WYHA? "YELLOW EMERALD" Merely Descriptive of Golden Beryl Gemstones, Says TTAB
The Board affirmed a Section 2(e)(1) refusal to register the mark YELLOW EMERALD, finding it merely descriptive of "golden beryl gemstones." Examining Attorney Toby E. Bulloff relied on dictionary definitions, Internet website evidence, and Applicant's own advertising in arguing that "the purchasing public has come to know golden-colored beryl gemstones as 'yellow emeralds.'" The Board agreed. Would You Have Appealed? In re American Diamond Importers of St. Clair, Inc., Serial No. 77745553 (July 28, 2011) [not precedential].
Applicant contended that the term "emerald" is not immediately descriptive of golden beryl gemstones, but only suggestive of many characteristics, such "high quality," "rare," and "green." It submitted Internet excerpts and other evidence that refers to various types of beryl, including emeralds, golden beryl, and yellow beryl, but not to "yellow emeralds."
The Board found that "the beryl family includes emeralds, golden beryl, aquamarine and morganite. The different beryl gemstones have the same qualities and characteristics but with different trace elements providing the color."
Because emeralds are perceived as a well-known and valuable beryl gemstone, vendors try to associate yellow beryl gemstones with the valuable and well-known emerald by calling golden beryl gemstones yellow emeralds.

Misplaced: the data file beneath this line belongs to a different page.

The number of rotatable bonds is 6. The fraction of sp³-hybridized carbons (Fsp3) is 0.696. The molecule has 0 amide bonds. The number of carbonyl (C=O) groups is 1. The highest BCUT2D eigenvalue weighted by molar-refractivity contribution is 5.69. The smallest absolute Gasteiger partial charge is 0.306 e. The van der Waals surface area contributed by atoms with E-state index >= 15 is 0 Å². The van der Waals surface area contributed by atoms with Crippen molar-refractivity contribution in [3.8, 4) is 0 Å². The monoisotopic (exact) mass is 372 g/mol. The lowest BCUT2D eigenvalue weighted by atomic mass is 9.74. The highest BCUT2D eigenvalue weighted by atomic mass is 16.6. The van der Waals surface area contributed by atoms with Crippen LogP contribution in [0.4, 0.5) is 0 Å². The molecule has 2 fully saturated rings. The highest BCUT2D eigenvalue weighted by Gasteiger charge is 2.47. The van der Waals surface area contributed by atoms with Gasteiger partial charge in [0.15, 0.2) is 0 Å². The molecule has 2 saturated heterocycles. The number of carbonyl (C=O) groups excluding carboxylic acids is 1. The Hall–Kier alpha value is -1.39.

Moreover, Applicant's advertisement (shown above) uses the term "Yellow Emeralds" to describe its gemstones, and consumers will perceive "Yellow Emeralds" to be the name of the goods. Applicant's yellowemeralds.com website identifies the "Yellow Emerald" as a member of the beryl family, and uses the term generically:
What are Yellow Emeralds?
Yellow Emeralds are in the beryl family of minerals typically grown as hexagonal crystals with a Mohs scale of hardness of 7.5-8.
Despite Applicant's argument that, technically, golden beryl is not an emerald, "the evidence demonstrates that there are people and publications in the industry that use the term 'yellow emerald' for such gems, including applicant." In short, consumers understand the term "yellow emeralds" to refer to golden beryl. "Because of this perception, the term has lost whatever incongruity it may have had."
And so the Board affirmed the refusal.
TTABlog comment: On a personal note, I grew up on Emerald Avenue on the South Side of Chicago, and I had an aunt named Beryl.
In any event, was it worth a shot to appeal this refusal? Should the Examining Attorney have refused registration on the alternate ground of deceptive misdescriptiveness, in an attempt to put Applicant in a box?
Text Copyright John L. Welch 2011.